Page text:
Competing Risks for Death and Cardiac Transplantation in Children With Dilated Cardiomyopathy Results From the Pediatric Cardiomyopathy Registry

Department of Pediatrics (D820), Miller School of Medicine, University of Miami, P.O. Box 016820, Miami, FL 33101, USA.
Circulation (Impact Factor: 14.43). 08/2011; 124(7):814-23. DOI: 10.1161/CIRCULATIONAHA.110.973826
Source: PubMed


Pediatric dilated cardiomyopathy (DCM) is the leading indication for heart transplantation after 1 year of age. Risk factors by etiology at clinical presentation have not been determined separately for death and transplantation in population-based studies. Competing risks analysis may inform patient prioritization for transplantation listing.
The Pediatric Cardiomyopathy Registry enrolled 1731 children diagnosed with DCM from 1990 to 2007. Etiologic, demographic, and echocardiographic data collected at diagnosis were analyzed with competing risks methods stratified by DCM etiology to identify predictors of death and transplantation. For idiopathic DCM (n=1192), diagnosis after 6 years of age, congestive heart failure, and lower left ventricular (LV) fractional shortening z score were independently associated with both death and transplantation equally. In contrast, increased LV end-diastolic dimension z score was associated only with transplantation, whereas lower height-for-age z score was associated only with death. For neuromuscular disease (n=139), lower LV fractional shortening was associated equally with both end points, but increased LV end-diastolic dimension was associated only with transplantation. The risks of death and transplantation were increased equally for older age at diagnosis, congestive heart failure, and increased LV end-diastolic dimension among those with myocarditis (n=272) and for congestive heart failure and decreased LV fractional shortening among those with familial DCM (n=79).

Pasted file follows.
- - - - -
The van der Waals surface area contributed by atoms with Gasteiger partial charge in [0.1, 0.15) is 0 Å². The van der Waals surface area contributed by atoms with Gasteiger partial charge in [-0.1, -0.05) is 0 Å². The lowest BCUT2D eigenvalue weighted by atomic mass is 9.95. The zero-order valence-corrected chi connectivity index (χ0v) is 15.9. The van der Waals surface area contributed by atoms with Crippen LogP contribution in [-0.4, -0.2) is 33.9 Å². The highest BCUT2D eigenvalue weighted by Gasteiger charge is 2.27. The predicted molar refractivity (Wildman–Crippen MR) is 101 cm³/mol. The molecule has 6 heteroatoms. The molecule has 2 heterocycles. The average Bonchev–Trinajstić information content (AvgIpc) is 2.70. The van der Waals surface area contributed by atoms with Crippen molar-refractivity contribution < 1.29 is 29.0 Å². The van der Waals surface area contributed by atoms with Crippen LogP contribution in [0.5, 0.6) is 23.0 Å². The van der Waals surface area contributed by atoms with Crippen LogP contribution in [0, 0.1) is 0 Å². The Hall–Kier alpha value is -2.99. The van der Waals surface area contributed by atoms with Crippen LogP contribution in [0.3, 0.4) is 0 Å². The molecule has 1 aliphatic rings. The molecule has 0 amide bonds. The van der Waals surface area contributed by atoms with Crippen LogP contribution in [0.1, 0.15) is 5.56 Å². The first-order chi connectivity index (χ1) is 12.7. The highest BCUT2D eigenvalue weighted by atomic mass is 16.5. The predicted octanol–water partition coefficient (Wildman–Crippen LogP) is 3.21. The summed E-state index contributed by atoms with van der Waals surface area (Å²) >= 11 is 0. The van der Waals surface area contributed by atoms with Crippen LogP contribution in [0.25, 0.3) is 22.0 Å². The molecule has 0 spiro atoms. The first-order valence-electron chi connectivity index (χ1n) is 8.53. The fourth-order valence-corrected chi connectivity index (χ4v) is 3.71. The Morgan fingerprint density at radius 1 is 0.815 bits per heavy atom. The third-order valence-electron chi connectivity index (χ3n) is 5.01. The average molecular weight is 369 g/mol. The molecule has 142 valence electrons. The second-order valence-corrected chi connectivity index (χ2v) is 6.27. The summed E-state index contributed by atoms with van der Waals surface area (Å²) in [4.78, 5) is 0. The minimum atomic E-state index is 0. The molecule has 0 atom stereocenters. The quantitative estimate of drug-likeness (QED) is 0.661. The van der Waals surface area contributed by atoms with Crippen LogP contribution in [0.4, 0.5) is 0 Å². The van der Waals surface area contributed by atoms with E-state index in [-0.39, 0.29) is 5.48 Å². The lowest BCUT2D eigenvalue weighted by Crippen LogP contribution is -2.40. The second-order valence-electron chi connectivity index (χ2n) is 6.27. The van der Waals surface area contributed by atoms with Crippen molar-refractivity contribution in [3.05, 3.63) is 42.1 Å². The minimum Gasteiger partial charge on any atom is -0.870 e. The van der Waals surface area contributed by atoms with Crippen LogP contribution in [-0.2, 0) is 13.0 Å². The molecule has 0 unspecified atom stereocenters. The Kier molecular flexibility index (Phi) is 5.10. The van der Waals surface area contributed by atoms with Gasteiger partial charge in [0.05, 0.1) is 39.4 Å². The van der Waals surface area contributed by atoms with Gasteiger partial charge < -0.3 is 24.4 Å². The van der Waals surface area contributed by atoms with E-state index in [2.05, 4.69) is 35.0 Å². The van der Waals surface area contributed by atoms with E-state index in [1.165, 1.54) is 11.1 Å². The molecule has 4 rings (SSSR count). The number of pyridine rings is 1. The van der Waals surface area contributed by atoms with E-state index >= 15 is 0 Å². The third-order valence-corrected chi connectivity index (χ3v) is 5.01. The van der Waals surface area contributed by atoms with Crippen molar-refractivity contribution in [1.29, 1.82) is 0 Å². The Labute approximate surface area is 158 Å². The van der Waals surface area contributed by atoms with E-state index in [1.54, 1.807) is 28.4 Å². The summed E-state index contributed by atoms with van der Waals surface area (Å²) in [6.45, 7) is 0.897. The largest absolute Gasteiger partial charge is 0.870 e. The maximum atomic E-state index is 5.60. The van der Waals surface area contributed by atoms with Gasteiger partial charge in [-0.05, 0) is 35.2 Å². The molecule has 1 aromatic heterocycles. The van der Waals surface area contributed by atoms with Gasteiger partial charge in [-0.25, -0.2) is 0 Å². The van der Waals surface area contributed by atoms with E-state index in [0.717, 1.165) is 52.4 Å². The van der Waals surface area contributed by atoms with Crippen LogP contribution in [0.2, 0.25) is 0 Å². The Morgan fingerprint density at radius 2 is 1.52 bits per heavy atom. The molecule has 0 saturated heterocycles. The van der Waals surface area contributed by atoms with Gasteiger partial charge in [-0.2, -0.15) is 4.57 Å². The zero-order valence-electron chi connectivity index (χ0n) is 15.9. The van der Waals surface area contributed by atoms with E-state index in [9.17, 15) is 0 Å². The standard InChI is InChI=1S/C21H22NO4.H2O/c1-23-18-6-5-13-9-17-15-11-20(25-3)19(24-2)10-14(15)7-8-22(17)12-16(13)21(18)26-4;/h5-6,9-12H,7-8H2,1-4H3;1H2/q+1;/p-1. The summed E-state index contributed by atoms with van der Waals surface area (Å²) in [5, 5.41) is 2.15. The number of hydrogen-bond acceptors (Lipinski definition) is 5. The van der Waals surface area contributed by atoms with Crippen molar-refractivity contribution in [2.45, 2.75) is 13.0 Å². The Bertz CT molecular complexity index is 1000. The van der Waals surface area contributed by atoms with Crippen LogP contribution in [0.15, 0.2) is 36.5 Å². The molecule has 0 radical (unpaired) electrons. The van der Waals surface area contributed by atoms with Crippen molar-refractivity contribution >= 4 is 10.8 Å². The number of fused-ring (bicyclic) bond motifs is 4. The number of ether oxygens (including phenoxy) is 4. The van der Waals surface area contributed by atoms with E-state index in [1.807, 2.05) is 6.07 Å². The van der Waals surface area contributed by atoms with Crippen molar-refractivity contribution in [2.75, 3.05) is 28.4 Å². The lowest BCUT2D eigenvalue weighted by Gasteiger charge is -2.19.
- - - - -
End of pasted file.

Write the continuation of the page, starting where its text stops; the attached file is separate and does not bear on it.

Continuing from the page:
Risk factors for death and transplantation in children varied by DCM etiology. For idiopathic DCM, increased LV end-diastolic dimension was associated with increased transplantation risk but not mortality. Conversely, short stature was significantly related to death but not transplantation. These findings may present an opportunity to improve the transplantation selection algorithm.

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Available from: Jeffrey A Towbin, Jan 21, 2014
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